For the last few years U-Tern has been putting in work and really building a name for himself in the dance and pop music scene. This year is no different as it’s poised to be a big one as well, having already released an official remix for Britney Spears with production partner Oligee. Recently he took a bit of time out of his busy schedule and talked about his past, present and what’s going down in the foreseeable future.
So let’s start from the beginning. How did you get into music and eventually realize that it was something you wanted to pursue as a career?
I got into music in my mid-teens through the whole skate/hip-hop scene. We used to just skate all day, smoke weed and listen to Wu-Tang and Nas and stuff like that, from that I gained an interest in DJing because I wanted to learn how to scratch, DJ Premier was a huge influence on me. I don’t think I ever consciously thought about pursuing it as a career, I just couldn’t do anything else without being bored to death. Money was never a motivator for me; I just wanted to enjoy my work.
Your roots weren’t always in dance music; you initially were a turntablist and more involved with hip hop as mentioned above.Talk a bit about those days. (ups, downs, experiences)
It was a great learning experience for me, it makes me appreciate being paid to DJ because I didn’t make a dime for years and years, and it was more about being really good technically and having skills or whatever. I would just hermit out for hours practicing and trying to get better. I used to enter battles back then too, I even won a couple, at the time that was the best feeling ever. Back then I had no idea you could get paid to play records in clubs every week, that was a whole different scene I wasn’t aware of.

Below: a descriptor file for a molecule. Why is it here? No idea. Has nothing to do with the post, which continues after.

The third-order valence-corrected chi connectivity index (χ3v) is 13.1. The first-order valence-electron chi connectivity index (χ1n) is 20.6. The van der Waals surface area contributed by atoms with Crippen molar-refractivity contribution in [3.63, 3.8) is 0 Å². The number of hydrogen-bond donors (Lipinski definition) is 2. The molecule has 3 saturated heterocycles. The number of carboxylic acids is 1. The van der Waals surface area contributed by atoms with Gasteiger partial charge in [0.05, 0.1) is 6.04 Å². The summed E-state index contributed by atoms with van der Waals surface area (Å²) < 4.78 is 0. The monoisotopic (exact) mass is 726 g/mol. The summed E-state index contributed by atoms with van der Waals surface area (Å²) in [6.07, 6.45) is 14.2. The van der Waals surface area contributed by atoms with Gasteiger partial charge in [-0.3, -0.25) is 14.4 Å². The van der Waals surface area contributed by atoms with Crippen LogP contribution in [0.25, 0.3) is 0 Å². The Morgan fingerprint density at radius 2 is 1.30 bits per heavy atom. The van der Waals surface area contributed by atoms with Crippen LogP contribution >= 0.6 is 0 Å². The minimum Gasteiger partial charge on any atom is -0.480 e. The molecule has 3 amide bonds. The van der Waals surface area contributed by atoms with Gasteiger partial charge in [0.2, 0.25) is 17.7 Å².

What made you decide to switch genres and pursue dance music?
It was a natural progression, I was into hip-hop and interested in all the original records that producers used to sample which was mostly funk, soul and disco. I just got bored with hip-hop a little in the early 00’s and dance music seemed more interesting to me. I started getting into the French house/filter house stuff and they were sampling a lot of the same disco/funk records that I was into from the hip-hop days so there was a common thread there.
So your previous experiences in hip hop helped with your development in the dance music genre?
Definitely, back then house music and hip-hop beats were made the same way kind of, samplers and records, maybe a synth or two, just bedroom style production. There are a lot of things that carried over from the hip-hop days, mostly just the hip-hop DIY attitude, like making the most out of what you have. Hip-Hop to me was always about taking all your favorite things from all kinds of music and making it your own, that’s still how I like to approach making music.
On that whole DIY tip, how do your ideas generally formulate when you take on a song? Is there something you hear immediately that you know you can fine tune and/or enhance or does it have to sit with you?
It’s different every time, the Mark Ronson remix for instance was originally a remix/edit that I made for DJing out, I just replayed it and added my own flavor to it, then a friend heard it and told me I should put it out, after that Mark got in touch with me and put it out officially. Usually with remixes I’ll make several versions before I settle on something. The goal with edits is to bring out the best in the original song and make it sonically competitive with modern club tracks, just give it a little extra juice.